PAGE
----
Once the blood sample is obtained, a machine processes it for the presence of the indicated antibody, and the test results are confirmed in 24-48 hours.

Generally speaking, if the test indicates that celiac disease-related antibodies are present, the doctor will follow up with subsequent tests.

One such test would include a small intestine biopsy, which would screen for signs of inflammation.

IgA Endomysial Antibody (EMA) Test

This test is reserved for celiac disease patients who have elusive test results, or those who are simply difficult to diagnose.

EMA, which refers to the antiendomysial antibodies, are synthesized to attack bodily tissues. IgA is the antibody that is responsible for this.

While IgA generally helps detect foreign pathogens, including bacteria and toxins, celiac disease operates quite differently.

This test is characterized by a specificity level of almost 100%. However, it lacks a viable level of sensitivity, in terms of detecting the intended antibodies. 5%-10% of individuals who are given the EMA test do not produce a positive test result.

Furthermore, the aforementioned test is far more cost-effective than the EMA test. The EMA test is slightly more invasive, as it involves the primate esophagus or an umbilical cord.

Because this celiac disease blood test conveys the most accuracy, patients that test positive virtually always have the disease.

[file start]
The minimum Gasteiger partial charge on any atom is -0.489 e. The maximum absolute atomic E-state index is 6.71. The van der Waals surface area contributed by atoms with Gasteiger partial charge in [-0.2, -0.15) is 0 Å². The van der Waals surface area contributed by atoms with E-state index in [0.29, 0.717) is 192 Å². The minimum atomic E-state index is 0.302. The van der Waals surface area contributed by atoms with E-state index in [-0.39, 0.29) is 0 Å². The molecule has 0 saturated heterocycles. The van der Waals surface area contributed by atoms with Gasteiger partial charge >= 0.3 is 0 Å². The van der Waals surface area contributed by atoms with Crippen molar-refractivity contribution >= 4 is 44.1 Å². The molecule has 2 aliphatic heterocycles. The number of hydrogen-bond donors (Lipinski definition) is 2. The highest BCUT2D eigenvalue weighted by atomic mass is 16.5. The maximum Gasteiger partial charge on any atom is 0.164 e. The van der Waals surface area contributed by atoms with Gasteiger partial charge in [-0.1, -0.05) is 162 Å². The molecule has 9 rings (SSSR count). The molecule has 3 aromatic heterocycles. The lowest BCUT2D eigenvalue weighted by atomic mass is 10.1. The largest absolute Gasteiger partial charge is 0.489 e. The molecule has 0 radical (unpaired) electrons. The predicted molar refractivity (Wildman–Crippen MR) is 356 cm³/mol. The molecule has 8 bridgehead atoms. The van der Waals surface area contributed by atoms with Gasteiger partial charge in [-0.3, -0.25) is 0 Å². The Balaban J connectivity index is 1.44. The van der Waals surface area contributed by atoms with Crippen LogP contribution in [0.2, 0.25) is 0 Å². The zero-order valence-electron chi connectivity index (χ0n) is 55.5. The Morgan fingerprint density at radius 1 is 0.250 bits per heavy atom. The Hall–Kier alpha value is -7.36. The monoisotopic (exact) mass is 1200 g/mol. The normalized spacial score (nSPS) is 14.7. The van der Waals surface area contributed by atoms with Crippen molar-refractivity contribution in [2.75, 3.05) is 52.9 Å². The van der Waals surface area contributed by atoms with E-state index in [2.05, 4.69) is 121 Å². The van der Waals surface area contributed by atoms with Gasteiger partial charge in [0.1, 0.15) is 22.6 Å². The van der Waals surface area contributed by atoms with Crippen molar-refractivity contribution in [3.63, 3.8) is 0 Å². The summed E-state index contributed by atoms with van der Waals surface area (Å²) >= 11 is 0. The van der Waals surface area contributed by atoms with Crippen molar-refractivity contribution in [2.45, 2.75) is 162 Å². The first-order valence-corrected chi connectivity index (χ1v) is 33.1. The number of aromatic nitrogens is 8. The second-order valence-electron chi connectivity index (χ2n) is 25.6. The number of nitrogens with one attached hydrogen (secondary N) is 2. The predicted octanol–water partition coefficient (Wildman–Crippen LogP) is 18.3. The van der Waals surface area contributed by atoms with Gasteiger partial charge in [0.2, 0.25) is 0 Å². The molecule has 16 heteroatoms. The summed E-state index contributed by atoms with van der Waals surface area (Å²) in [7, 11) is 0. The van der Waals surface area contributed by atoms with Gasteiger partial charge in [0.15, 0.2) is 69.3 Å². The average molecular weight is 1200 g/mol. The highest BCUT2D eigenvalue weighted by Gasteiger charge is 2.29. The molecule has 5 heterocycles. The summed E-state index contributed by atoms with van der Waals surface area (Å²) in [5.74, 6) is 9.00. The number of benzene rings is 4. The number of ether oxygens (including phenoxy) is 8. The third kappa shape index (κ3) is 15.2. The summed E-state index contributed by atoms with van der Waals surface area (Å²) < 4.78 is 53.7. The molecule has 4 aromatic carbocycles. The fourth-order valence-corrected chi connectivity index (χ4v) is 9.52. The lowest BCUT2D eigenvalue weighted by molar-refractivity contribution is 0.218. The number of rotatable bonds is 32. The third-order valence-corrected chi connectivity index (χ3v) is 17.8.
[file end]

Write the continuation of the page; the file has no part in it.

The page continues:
Test For Celiac Disease

Total Serum IgA Test

This test is structured to identify an IgA deficiency, an issue closely correlated with the presence of celiac disease.

This deficiency can occasionally result in a false positive result. For this reason, when a test subject tests positive, the doctor conducts a series of additional tests to confirm a positive diagnosis. Generally speaking, an endoscopy is required for an official diagnosis.

Deamidated Gliadin Peptide (DGP IgA and IgG)

These tests are implemented for additional screening measures, and they can accompany the previously mentioned tests.

These deamidated proteins are highly beneficial because they increase the sensitivity of the test’s antibody detection, and they aid singlehandedly with the diagnostic process.

These peptides are detected with the aid of an enzyme-linked immunosorbent assay, which attaches itself to the deamidated peptides. This facilitates detection of the antibodies involved in celiac disease.

Genetic Tests

Those who suffer from celiac disease are considered carriers of the HLA DQ2 and DQ8 genes. A celiac disease sufferer may carry one or both of these genes.

Of course, 40% of all people carry one or both of these genetic alleles. Of course, an individual who lacks both of these genes will surely never develop the disease.

If a test indicates that the genes are present, antibody testing would be the next viable step in this process. The genetic test is relatively basic, and merely requires a cheek swab, saliva test or blood test.

Regarding Invasive Test Methods

As noted, biopsies are conducted to obtain intestinal samples of the subject, but they prove to be invasive and uncomfortable in many cases.

For this reason, serologic tests may be used diagnostically to confirm or disconfirm the presence of celiac disease.

Selecting the Right Physician

Selecting the right medical professional is absolutely key, in terms of easing your transition to a newly diagnosed state and gluten free lifestyle.

The CDF Healthcare Practitioner Directory comprises a list of professionals who specialize in this disease.